Salt runs through our veins, oceans, and history. The etymology of the English word ‘salary’ actually goes back to the Latin word ‘sal’, meaning ‘salt’ and the voyages of Christopher Columbus were financed from salt production in southern Spain.
Salt was also at the center of India’s fight for independence. For almost 200 years Great Britain ruled India and citizens were forced to purchase salt from their rulers who had a monopoly over the manufacture and sale of salt. On March 12, 1930, in an act of civil disobedience, Gandhi led the historic Salt March and set out to trek 240 miles to the Arabian Sea to collect his own salt. Nearly 60,000 Indians were arrested, including Gandhi, but in 1947, after years of activism, India finally won its independence.
Before we had refrigerators, salt was used as a preservative. Egyptians were the first to learn that sodium draws the bacteria-friendly moisture out of foods, drying them and making it possible to preserve food for extended periods of time.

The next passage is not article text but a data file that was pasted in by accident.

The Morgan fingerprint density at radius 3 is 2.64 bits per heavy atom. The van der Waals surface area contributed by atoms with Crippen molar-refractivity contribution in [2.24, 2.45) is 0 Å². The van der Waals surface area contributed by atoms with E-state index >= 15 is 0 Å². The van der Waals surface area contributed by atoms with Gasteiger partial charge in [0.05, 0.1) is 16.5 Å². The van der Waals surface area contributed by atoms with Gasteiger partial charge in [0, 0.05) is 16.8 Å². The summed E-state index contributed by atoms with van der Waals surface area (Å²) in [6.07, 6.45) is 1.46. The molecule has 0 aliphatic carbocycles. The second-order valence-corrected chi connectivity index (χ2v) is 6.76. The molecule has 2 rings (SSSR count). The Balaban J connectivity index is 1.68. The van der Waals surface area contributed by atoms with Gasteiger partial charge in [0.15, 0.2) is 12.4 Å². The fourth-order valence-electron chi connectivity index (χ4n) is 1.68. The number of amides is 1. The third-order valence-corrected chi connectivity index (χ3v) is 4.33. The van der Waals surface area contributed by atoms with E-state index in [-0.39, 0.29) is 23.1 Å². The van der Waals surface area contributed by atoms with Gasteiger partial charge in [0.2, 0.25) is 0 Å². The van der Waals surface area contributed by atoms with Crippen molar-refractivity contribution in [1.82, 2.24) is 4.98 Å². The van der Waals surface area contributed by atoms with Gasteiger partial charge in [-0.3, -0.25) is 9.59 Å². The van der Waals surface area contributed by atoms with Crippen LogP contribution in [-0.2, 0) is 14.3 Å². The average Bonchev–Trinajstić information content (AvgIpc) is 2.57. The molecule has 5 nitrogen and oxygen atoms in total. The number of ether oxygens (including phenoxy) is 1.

Egyptians even used salt to preserve mummies. In addition to being a preservative, our ancestors used salt to mask the stench of otherwise inedible food—the same strategy McDonald's uses today!
Pink Himalayan salt is chemically similar to table salt, containing mostly sodium chloride, however there are a few key differences. Table salt is usually heavily refined and mixed with anti-caking agents to prevent clumping. Himalayan salt does not usually contain such additives. It also contains trace minerals, such as iron, potassium, magnesium, and calcium which give it a distinct taste and light pink tint. Himalayan salt is extracted from the Khewra Salt Mine in Pakistan, one of the largest and oldest salt mines in the world, located 5,000 feet deep below the Himalayan Mountain range. For thousands of years the salt was under intense pressure from the earth which is said to make it extremely pure. Luis Buñuel once said “sex without sin is like an egg without salt.” But as with sin, choose your salt carefully.